The Defence Acquisition Council, the top decision-making body of the defence ministry, has approved a proposal to acquire 111 multi-utility helicopters for the Indian Navy, at cost of Rs21,738 crore, in a move to enhance the country's naval strike capability.
The long-pending proposal was cleared at a meeting of the Defence Acquisition Council (DAC), chaired by defence minister Nirmala Sitharaman on Tuesday. The DAC accorded approval for what is technically termed as an ''acceptance of necessity''.
The helicopters will be procured under the strategic partnership model, under which foreign firms will collaborate with Indian firms and help enhance indigenous military industrial manufacturing capabilities.
The DAC also cleared procurement of nine sonar systems at a cost of Rs450 crore that will help in detection of submarines. This will also be acquired under the strategic partnership model.
The copters, which will be based on decks of sea-going ships, will be capable of carrying out routine operations like search and rescue, medical evacuation and communication as well.
The government will now start the process of identifying a foreign helicopter maker and an Indian defence firm for a joint venture for the project.
Procurement of these copters that are equipped with specialised radars, sensors and torpedoes to track and hunt submarines, has been necessitated by a surge in the number of Chinese submarines frequenting the Indian Ocean.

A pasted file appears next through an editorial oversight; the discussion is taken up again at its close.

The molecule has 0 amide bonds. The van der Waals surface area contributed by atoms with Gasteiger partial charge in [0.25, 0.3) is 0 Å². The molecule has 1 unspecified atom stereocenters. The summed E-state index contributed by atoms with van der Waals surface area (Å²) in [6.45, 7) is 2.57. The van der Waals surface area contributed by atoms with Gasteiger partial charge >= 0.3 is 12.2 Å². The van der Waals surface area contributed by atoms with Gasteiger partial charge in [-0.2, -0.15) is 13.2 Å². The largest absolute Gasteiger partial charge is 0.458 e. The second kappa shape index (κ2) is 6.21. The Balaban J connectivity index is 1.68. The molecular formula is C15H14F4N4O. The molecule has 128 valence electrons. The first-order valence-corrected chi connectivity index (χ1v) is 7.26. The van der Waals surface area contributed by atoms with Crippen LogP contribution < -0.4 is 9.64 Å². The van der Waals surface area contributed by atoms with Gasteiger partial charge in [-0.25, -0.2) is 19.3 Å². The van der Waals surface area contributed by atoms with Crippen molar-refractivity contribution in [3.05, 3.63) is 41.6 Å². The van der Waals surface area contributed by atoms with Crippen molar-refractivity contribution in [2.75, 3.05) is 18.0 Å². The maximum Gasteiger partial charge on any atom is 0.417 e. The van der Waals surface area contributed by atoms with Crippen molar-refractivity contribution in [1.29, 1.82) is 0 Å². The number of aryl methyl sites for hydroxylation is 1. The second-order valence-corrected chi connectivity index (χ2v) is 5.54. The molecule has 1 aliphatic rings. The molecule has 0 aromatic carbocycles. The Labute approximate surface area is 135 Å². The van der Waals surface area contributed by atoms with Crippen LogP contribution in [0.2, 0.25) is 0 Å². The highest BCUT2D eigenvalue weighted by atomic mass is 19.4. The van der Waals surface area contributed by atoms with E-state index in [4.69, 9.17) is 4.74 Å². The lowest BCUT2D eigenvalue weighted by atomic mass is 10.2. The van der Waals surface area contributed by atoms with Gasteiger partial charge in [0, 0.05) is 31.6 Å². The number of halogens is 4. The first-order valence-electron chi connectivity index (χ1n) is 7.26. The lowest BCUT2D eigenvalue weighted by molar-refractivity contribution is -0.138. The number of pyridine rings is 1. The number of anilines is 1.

These submarines, with anti-submarine warfare (ASW) capabilities, carry sea-dunking sonars for detecting a submarine and is considered potent to hit underwater submarines. The over-flying copters cannot be targeted by a submarine.
Of the 111 copters, termed the Naval Utility Helicopters (NUH), 16 will be taken in a flyaway condition and the remaining will be built under the ''Make in India'' initiative.
The Navy, in its global request for information (RFI) - seen as first step towards procuring the equipment - made it clear that it wants copters with lightweight anti-submarine torpedo along with radar and sensor package required for target detection of submarines.
Currently, the Navy uses the Sea King Mk42B and the Kamov-28 copters in an ASW role. Both are of the 1980s vintage design and are now being upgraded. There are about 20 such copters.
Marine helicopters are rugged-ized versions of helicopters used by land or air forces. Sea salinity necessitates a different paint coating while equipment, avionics and radars are totally different.
In June this year, the US Department of Defence had, in its report ''Military and Security Developments Involving the People's Republic of China 2017'', said: ''These submarine patrols demonstrate the PLAN's
Meanwhile, China has been expanding its access to logistics in the Indian Ocean through submarine patrols, demonstrating the PLAN's emerging capability both to protect China's sea lanes of communication and to increase China's power projection into the Indian Ocean.
Beijing also recently opened a military base in Djibouti on the North-Eastern coast of Africa and is slated to establish additional hubs over the next decade.
Last year, China signed a pact with Pakistan for the sale of eight submarines. The first four will be built in China, with the remaining four in Pakistan.